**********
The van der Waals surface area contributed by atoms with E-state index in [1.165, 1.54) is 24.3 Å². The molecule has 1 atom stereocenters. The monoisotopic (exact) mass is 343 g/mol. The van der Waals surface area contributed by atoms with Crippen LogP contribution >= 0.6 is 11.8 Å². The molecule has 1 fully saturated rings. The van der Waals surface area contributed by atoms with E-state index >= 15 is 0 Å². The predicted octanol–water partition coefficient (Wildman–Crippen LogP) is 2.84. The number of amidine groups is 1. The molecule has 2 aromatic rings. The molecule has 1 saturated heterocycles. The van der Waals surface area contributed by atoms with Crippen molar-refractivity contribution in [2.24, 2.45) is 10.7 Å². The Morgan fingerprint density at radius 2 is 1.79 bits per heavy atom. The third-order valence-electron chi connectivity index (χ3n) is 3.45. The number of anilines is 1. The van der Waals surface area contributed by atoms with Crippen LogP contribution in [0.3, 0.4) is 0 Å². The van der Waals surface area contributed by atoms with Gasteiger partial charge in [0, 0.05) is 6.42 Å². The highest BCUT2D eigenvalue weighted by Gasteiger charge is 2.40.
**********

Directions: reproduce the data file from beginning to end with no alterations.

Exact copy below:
The van der Waals surface area contributed by atoms with E-state index in [1.165, 1.54) is 24.3 Å². The molecule has 1 atom stereocenters. The monoisotopic (exact) mass is 343 g/mol. The van der Waals surface area contributed by atoms with Crippen LogP contribution >= 0.6 is 11.8 Å². The molecule has 1 fully saturated rings. The van der Waals surface area contributed by atoms with E-state index >= 15 is 0 Å². The predicted octanol–water partition coefficient (Wildman–Crippen LogP) is 2.84. The number of amidine groups is 1. The molecule has 2 aromatic rings. The molecule has 1 saturated heterocycles. The van der Waals surface area contributed by atoms with Crippen molar-refractivity contribution in [2.24, 2.45) is 10.7 Å². The Morgan fingerprint density at radius 2 is 1.79 bits per heavy atom. The third-order valence-electron chi connectivity index (χ3n) is 3.45. The number of anilines is 1. The van der Waals surface area contributed by atoms with Crippen LogP contribution in [0.3, 0.4) is 0 Å². The van der Waals surface area contributed by atoms with Gasteiger partial charge in [0, 0.05) is 6.42 Å². The highest BCUT2D eigenvalue weighted by Gasteiger charge is 2.40.